Similar to our findings, the differential effects of L-PRP and P-PRP were recently demonstrated on human chondrocytes in vitro where L-PRP induced catabolic effects and P-PRP promoted anabolic effects . In both studies, IL-1β and IL-6 were upregulated by L-PRP but the effects of L-PRP on TNF-α differed; it was reported that higher TNF-α mRNA levels were observed after treatment with P-PRP when compared to treatment with L-PRP . In this study, we found an opposite trend with L-PRP inducing higher amounts of TNF-α mRNA and protein than P-PRP. It is yet to be determined whether L-PRP could also differently influence various cell types (human chondrocytes vs. rabbit TSCs). A striking difference we noticed between the two studies is that, in the previous study, the platelet concentration in L-PRP was three times higher than in P-PRP , which makes it difficult to determine whether the adverse effects of L-PRP was due to the presence of leukocytes or high platelet concentration. In our study, the platelet concentration in P-PRP and L-PRP was comparable, allowing a direct comparison between the two types of PRP preparations. Our finding is also supported by McCarrel et al. , who reported that TNF-α gene expression levels were the highest when equine superficialis explants were treated with L-PRP in comparison with standard PRP (equivalent to P-PRP in this study) or PRP with highly concentrated platelets. Here, platelet concentrations in L-PRP and standard PRP were similar, supporting the hypothesis that the adverse effects of leukocytes in PRP on cells may be more than the deleterious effects of high platelet concentrations on cells.
This study has revealed that both L-PRP and P-PRP induce the differentiation of TSCs into active tenocytes and increase their proliferation. However, L-PRP induced catabolic and inflammatory responses in differentiated tenocytes, whereas P-PRP mostly augmented anabolic responses. Therefore, we suggest that, because of its catabolic and inflammatory action, L-PRP should not be used in the treatment of chronic tendon injuries when chronic inflammation and degeneration are involved. Application of L-PRP in such conditions could only worsen tendon inflammation and degeneration, thus delaying healing of such tendon injuries. On the other hand, P-PRP may not be used to treat acutely injured tendons in young adults, because of its potential to induce the formation of excessive scar tissue due to its potent anabolic action. Therefore, the choice of PRP for a treatment should be determined by whether a tendon injury is acute or chronic and the treatment phase; L-PRP could benefit early-phase healing because of its ability to fight off infections, whereas P-PRP could be used for late-stage healing because of its anabolic effects, enabling it to augment and accelerate tendon healing. On the other hand, the proportion of leukocytes in PRP should be adjusted on the basis of the tendon condition. These insights explain, in part, the variable outcomes of PRP treatments in clinical trials and will improve future PRP treatments for tendon injuries.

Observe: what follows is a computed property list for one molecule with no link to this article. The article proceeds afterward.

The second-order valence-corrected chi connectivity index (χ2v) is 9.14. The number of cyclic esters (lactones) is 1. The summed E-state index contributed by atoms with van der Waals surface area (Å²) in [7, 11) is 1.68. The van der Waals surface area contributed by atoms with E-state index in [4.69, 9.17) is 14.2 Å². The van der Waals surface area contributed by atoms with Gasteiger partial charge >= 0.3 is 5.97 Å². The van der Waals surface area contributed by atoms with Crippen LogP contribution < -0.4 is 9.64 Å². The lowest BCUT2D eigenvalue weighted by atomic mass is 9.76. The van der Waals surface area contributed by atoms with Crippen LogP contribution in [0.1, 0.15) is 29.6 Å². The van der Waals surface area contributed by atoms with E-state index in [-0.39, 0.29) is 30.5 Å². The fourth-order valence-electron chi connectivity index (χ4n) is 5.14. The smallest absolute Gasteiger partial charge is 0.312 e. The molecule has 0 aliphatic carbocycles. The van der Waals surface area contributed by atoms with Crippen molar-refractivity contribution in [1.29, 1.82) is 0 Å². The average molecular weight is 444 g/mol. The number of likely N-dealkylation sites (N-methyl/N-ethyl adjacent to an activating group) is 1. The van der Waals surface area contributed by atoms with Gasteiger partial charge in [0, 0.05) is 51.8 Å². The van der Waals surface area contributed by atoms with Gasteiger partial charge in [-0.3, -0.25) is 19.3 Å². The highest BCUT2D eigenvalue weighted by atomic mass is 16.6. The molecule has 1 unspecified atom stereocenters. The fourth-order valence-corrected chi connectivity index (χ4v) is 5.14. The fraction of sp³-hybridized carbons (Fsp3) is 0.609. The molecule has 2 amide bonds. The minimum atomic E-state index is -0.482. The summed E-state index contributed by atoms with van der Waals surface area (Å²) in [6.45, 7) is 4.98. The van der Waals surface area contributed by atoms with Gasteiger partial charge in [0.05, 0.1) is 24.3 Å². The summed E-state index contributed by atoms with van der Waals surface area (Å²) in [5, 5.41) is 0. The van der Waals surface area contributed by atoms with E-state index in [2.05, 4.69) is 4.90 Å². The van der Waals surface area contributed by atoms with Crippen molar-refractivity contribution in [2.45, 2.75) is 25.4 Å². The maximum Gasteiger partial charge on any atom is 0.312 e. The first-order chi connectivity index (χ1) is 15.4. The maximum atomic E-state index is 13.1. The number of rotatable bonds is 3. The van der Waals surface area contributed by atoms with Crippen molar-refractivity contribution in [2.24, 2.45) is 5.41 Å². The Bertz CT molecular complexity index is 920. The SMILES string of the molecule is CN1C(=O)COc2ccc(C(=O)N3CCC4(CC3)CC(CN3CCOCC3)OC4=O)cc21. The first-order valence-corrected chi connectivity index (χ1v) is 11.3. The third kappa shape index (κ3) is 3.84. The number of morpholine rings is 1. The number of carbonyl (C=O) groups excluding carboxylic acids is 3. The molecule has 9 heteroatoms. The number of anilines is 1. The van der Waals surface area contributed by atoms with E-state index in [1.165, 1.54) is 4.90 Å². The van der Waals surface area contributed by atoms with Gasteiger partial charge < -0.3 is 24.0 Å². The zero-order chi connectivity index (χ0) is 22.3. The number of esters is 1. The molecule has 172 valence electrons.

- α-SMA :
Alpha-smooth muscle actin
Cell Counting Kit-8
Dulbecco’s modified Eagle’s medium
Enzyme-linked immunosorbent assay
Fetal bovine serum
Human dermal fibroblast
- IL :
leukocyte-reduced platelet-rich plasma
- MMP :
- NS :
- PGE 2 :
Platelet-rich clot releasate
Quantitative reverse transcription-polymerase chain reaction
- TNF-α :
Tumor necrosis factor-alpha
Tendon stem/progenitor cell
White blood cell
Docheva D, Müller SA, Majewski M, Evans CH. Biologics for tendon repair. Adv Drug Deliv Rev. 2014;84:222–39.
Wang JH, Iosifidis MI, Fu FH. Biomechanical basis for tendinopathy. Clin Orthop Relat Res. 2006;443:320–32.
Foster TE, Puskas BL, Mandelbaum BR, Gerhardt MB, Rodeo SA. Platelet-rich plasma: from basic science to clinical applications. Am J Sports Med. 2009;37:2259–72.
Andia I, Latorre PM, Gomez MC, Burgos-Alonso N, Abate M, Maffulli N. Platelet-rich plasma in the conservative treatment of painful tendinopathy: a systematic review and meta-analysis of controlled studies. Br Med Bull. 2014;110:99–115.
Chen L, Liu JP, Tang KL, Wang Q, Wang GD, Cai XH, et al. Tendon derived stem cells promote platelet-rich plasma healing in collagenase-induced rat achilles tendinopathy. Cell Physiol Biochem. 2014;34:2153–68.
Anitua E, Sánchez M, Nurden AT, Nurden P, Orive G, Andía I. New insights into and novel applications for platelet-rich fibrin therapies. Trends Biotechnol. 2006;24:227–34.
DeLong JM, Russell RP, Mazzocca AD. Platelet-rich plasma: the PAW classification system. Arthroscopy. 2012;28:998–1009.
Molloy T, Wang Y, Murrell G. The roles of growth factors in tendon and ligament healing. Sports Med. 2003;33:381–94.
Marx RE, Carlson ER, Eichstaedt RM, Schimmele SR, Strauss JE, Georgeff KR. Platelet-rich plasma: growth factor enhancement for bone grafts. Oral Surg Oral Med Oral Pathol Oral Radiol Endod. 1998;85:638–46.
Kim DH, Je YJ, Kim CD, Lee YH, Seo YJ, Lee JH, et al. Can platelet-rich plasma Be used for skin rejuvenation? Evaluation of effects of platelet-rich plasma on human dermal fibroblast. Ann Dermatol. 2011;23:424–31.